I had long heard rumors from academicians about how “online teaching is a nightmare,” “online teaching ruined my life,” “online teaching sucked the brains out of my...
I had long heard rumors from academicians about how “online teaching is a nightmare,” “online teaching ruined my life,” “online teaching sucked the brains out of my head,” “online teaching is a new and insidious form of labor degradation,” and the like.
I foolishly tended to write these complaints off as hyperbole, saying “it can’t be that bad.” No more. I get it now. The Covid-19 era, which turned my formerly in-person adjunct class into an online course, has been instructive.
If anything, by my experience, online teaching is worse than anything I had heard or read. It has been a nightmare.
Online teaching the first time through became a health menace for me this spring. It has been lethal, both mentally and physically, to have been hit with a massive requirement of extra, unpaid online labor, requiring energy I didn’t have for hours and hours of typing, typing, typing, into a computer screen and calling, calling, and calling tech people and internet providers and computer companies on the phone.
Unpaid and extra new online tasks and madness? Oh, indeed: # Hours researching and ordering a new Dell computer in a (partly failed) effort to be up-to-technical speed for the online transition. # Hours tracking and calling about the long Covid-era delays in getting the computer-delivered. # Hours spent in online shopping for and purchasing of a camera for my old computer to have a visual presence until the new one arrived in the spring quarter’s fifth week.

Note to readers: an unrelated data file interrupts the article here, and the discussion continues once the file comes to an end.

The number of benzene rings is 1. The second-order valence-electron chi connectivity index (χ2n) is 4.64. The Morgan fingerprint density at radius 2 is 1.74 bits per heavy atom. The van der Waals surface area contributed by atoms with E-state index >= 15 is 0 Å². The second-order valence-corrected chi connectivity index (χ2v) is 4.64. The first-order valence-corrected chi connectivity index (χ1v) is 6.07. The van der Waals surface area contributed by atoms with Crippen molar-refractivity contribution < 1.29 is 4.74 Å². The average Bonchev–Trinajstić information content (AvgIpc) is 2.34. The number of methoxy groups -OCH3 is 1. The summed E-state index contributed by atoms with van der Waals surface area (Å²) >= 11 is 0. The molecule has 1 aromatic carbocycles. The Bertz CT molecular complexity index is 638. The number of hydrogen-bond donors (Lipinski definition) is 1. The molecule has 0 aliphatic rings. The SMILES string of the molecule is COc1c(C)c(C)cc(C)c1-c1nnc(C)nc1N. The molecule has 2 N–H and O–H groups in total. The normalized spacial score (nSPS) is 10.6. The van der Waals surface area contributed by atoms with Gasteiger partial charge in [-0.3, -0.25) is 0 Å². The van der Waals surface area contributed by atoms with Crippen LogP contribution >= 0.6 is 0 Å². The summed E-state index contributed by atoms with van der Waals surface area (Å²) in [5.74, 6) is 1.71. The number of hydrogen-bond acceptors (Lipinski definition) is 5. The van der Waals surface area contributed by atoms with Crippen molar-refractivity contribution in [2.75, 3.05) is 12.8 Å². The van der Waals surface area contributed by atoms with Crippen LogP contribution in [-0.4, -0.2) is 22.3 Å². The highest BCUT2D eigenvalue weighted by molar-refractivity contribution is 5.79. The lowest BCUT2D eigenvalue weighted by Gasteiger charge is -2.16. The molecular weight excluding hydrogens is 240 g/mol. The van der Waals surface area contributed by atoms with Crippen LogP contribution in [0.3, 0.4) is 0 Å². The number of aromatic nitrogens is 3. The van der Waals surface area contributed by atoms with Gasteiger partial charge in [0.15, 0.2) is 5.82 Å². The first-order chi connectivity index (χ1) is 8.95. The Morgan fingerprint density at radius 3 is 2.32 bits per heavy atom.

# Hours spent trying to get past online parasites to obtain camera drivers direct from Logitech. # Hours and hours spent trying to get through instructional videos on the D2L Web-based teaching system, Panopto videos, Zoom, and more. # Hours and hours spent trying to determine when students are available for online text-based classes. # Hours and hours typing, typing, and typing responses to students on the bizarre and unwieldy D2L system and via email. (I did finally determine that it was not physically possible to respond to all text comments).
# Hours spent setting up and trying to maintain a Facebook group for the class after D2L participation strangely disappeared early in the class. # Hours and hours spent typing up and sending out group emails trying to keep geographically scattered, distracted, distant, unresponsive and in some cases traumatized students on board and focused on a “low-priority” class (“just history,” of no special importance).
# Hours spent trying to determine why XYZ edu’s Outlook email system wouldn’t let me download papers from students and what to do about it. # Hours spent setting up a new Yahoo account specifically for the submission of student papers and sending out the address of the new Yahoo account.
# Hours spent adding and juggling different browsers in accord with the idiosyncrasies of XYZ edu’s software (Internet Explorer “does not support D2L” but Chrome shuts down downloads via XYZ edu’s Outlook email …hence Firefox.) # Hours and hours spent on the phone with (genuinely nice and smart but often overwhelmed) people at the XYZ edu online help desk.
Excerpted from: 'Life in Hell: Online Teaching'.